I was working a 6 p.m. to 2 a.m. locums shift a few months ago and was preparing to leave. There were about 15 patients in rooms and 15 waiting to come back. I asked the lone night physician: "Hey, do you want me to stay a while?" Her answer, defeated, was this: "No, don’t worry. It’s always like this." I packed my bag and headed to the hotel, still feeling guilty ...

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These days, I work most of my shifts about 45 minutes from my "house on the hill." At one of those jobs, the day shift starts at 6:30 a.m. Which means I’m rising from my bed at 4:30 a.m. in order to get on the road in time. I’ve started waking up at four, spontaneously, as if it were the most natural thing in the world. I lay out my clothes ...

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Ah, EMTALA! The revered Emergency Medical Treatment and Active Labor Act! It’s one of those things which is like a nursery rhyme to emergency medicine folks like me. We’ve heard about it from the infancy of our training.  "And then the bad doctor sent the poor lady to another hospital because she couldn’t pay!  And the King came and crucified him for doing it!"  The end. EMTALA, for the uninitiated, is ...

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Dear emergency medicine physicians: You aren’t alone. This is very important for you to realize. I mean, I know you aren’t ‘alone.’ You have spouses and children, parents, siblings, neighbors, dogs and cats. That’s all good. You need them.  Also, every shift is chock-full of people and their maladies, which you heroically manage day in, day out. Patients are everywhere. Some are sick, and some are injured, and many are ...

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I’ve never been the doctor who yells.  However, if you work in medicine, you’ve met him or her.  I’ll call this physician "Dr. Barkus Yellby."  Dr. Yellby is angry.  A lot.  In the old days (and not so old days), he threw instruments in the OR when they weren’t what he wanted.  Or if the charts and labs weren’t ready for rounds, he slammed things on the desk and berated ...

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Many young physicians in training have asked me, quietly or by e-mail, "Is it possible to be a Christian and practice emergency medicine?"  I think that they ask a good question, and likely for good reasons. In their rotations, they have witnessed, first hand, life in the ER.  They are uncertain, perhaps, because they see the frustration that boils over in the words and actions of otherwise compassionate and caring doctors ...

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I remember seeing so many charts in my career on which the well-meaning emergency room physician wrote the following:  "Follow up with your primary care doctor."  Or, if they didn’t have one, "Follow up in one week with a primary care doctor."  I laughed to myself.  Usually, the people we say that to have either no insurance, inadequate insurance or inadequate motivation to even call the persons to whom we ...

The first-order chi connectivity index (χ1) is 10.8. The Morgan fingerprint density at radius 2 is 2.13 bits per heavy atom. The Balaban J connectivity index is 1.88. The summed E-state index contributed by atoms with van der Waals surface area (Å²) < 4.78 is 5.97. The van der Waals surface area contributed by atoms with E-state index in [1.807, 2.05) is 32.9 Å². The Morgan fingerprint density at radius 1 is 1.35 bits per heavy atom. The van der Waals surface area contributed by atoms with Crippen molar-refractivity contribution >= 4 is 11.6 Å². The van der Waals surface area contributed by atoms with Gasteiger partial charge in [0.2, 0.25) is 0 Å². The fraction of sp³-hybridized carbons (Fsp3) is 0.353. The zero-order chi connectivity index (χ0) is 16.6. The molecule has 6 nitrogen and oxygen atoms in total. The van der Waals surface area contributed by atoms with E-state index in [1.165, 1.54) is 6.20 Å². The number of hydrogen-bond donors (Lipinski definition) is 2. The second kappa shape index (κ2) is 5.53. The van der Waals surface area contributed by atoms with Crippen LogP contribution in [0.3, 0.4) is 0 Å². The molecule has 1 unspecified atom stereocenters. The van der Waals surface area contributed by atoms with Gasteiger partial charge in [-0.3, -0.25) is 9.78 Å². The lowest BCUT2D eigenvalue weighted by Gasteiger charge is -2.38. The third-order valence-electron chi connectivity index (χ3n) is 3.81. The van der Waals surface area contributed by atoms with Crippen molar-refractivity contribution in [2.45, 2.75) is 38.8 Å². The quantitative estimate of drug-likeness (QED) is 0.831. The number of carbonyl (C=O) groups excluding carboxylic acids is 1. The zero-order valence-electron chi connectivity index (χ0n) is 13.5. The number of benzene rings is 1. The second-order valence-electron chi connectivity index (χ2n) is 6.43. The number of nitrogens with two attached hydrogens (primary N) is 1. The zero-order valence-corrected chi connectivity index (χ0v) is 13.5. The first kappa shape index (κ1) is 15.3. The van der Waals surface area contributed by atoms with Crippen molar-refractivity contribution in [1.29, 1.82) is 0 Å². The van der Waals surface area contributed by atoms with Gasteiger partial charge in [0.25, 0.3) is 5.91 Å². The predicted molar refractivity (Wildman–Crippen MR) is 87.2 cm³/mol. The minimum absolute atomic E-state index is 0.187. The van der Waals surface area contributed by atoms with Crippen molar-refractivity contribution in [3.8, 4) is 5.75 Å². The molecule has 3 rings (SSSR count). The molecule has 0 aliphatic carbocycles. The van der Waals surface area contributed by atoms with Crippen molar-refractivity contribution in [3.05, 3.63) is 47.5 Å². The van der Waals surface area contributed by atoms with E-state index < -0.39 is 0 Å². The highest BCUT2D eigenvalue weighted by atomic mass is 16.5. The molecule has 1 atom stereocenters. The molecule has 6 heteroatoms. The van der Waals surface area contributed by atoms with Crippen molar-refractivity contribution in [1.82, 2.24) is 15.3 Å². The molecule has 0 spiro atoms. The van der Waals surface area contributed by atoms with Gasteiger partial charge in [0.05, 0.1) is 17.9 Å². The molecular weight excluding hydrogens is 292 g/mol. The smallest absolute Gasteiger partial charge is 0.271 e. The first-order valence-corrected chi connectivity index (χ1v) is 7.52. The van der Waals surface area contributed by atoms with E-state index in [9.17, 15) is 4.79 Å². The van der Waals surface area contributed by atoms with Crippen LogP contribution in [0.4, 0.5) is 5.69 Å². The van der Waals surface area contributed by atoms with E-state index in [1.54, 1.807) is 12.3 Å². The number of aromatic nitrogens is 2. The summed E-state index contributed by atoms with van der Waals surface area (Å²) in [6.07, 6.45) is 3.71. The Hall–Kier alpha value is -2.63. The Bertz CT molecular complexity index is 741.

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I recently had an enormous kidney stone. Well OK, it seemed enormous to me. But in terms of kidney stones, it was reasonably large; 9 mm, in fact. Large enough that I had to have lithotripsy (the use of sound waves to break up the stone) performed by my friend and most excellent urologist, Dr. Robert McAlpine in Seneca, SC. As uncomfortable as the whole experience was (and it wasn’t my ...

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My most important patient requires my constant diligence. For this reason, I am seldom far away from him. Only a few minutes inattention and there will be problems. I cannot forget my patient; I am trained to attend to him constantly. I am a professional, and my patient is, ultimately, my customer and the customer’s service is paramount, I am told. I am reminded by policies and procedures as well, ...

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I have a lot of ER stories that involve drug addiction and drug seeking behavior. I knew a patient who intentionally dislocated his shoulder three times in one day to receive pain medication. Another had a friend who stole an entire dirty needle box in order to rummage through it for injectable drugs. I have been told by patients that pain pills were eaten by dogs, stolen by neighbors, lost in ...

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